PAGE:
The flight ban to India has once again been extended for another month. In a press release yesterday the liberal government announced, “The Government of Canada is prioritizing the health and safety of all people in Canada by continuing to take a risk-based and measured approach to re-opening the border. Canada’s phased approach to easing border measures is informed by the continued monitoring of available data and scientific evidence, including the vaccination rate of Canadians and our improving epidemiological situation.”
Based on the latest public health advice from the Public Health Agency of Canada, Transport Canada is extending the Notice to Airmen (NOTAM) that restricts all direct commercial and private passenger flights to Canada from India until September 21, 2021, at 23:59 EDT. All direct commercial and private passenger flights to Canada from India are subject to the NOTAM. Cargo-only operations, medical transfers or military flights are not included.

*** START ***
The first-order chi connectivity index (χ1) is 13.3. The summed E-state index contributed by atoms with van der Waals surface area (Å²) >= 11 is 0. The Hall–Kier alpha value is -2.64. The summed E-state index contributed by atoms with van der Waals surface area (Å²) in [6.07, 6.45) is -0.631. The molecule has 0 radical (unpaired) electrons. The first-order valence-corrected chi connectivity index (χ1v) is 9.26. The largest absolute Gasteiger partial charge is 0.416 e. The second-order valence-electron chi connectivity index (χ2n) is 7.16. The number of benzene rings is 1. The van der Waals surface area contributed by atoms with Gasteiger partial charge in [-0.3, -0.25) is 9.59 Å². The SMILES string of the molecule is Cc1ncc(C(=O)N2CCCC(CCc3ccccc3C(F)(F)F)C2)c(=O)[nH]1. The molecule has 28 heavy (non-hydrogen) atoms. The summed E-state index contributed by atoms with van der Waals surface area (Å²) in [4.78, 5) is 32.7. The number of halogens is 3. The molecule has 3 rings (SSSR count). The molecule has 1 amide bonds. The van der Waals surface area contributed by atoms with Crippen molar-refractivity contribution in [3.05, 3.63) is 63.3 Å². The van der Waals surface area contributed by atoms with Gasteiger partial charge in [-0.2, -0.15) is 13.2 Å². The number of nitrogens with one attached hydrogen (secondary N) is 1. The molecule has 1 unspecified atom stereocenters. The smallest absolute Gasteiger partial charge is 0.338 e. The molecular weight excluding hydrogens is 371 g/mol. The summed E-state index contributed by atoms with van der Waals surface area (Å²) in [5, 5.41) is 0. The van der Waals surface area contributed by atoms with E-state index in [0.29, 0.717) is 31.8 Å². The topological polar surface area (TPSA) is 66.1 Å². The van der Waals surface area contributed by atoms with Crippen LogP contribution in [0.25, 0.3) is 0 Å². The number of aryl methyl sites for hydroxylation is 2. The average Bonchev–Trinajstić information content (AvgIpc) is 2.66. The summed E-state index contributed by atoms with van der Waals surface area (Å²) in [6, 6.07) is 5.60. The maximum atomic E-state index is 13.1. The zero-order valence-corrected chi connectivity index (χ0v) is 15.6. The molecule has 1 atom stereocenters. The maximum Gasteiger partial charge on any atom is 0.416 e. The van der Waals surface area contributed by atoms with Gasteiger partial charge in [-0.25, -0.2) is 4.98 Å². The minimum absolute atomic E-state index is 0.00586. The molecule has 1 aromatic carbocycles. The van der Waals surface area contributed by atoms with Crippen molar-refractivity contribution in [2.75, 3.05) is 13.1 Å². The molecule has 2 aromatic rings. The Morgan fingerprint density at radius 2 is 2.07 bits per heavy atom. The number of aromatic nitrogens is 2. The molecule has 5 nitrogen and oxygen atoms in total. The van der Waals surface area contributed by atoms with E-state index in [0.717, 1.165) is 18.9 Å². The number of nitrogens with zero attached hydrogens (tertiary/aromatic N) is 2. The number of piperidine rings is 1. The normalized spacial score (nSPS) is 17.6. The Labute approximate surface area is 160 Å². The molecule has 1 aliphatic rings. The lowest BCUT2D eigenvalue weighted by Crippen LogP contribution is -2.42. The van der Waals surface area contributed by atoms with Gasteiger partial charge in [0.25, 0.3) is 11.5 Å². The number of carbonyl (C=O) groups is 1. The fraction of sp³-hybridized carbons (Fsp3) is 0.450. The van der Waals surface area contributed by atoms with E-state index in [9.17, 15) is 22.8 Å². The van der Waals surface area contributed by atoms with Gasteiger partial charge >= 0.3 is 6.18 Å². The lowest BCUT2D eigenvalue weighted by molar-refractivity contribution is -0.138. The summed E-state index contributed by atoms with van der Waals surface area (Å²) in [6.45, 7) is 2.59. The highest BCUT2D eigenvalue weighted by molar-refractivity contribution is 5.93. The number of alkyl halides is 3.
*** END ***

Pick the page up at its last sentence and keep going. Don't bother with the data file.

Transport Canada is also extending the requirement related to third-country pre-departure COVID-19 molecular tests for travellers to Canada from India via an indirect route. This means that passengers who depart India to Canada via an indirect route will continue to be required to obtain a valid COVID-19 pre-departure test from a third country – other than India – before continuing their journey to Canada.
The Government of Canada continues to closely monitor the epidemiological situation, and will be working closely with the Government of India and aviation operators to ensure appropriate procedures are put in place to enable a safe return of direct flights as soon as conditions permit.
While Canada continues to trend in the right direction, the epidemiological situation and vaccination coverage is not the same around the world. The Government of Canada continues to advise Canadians to avoid non-essential travel outside of Canada – international travel increases the risk of exposure to COVID-19 and its variants, as well as of spreading it to others. Border measures also remain subject to change as the epidemiological situation evolves.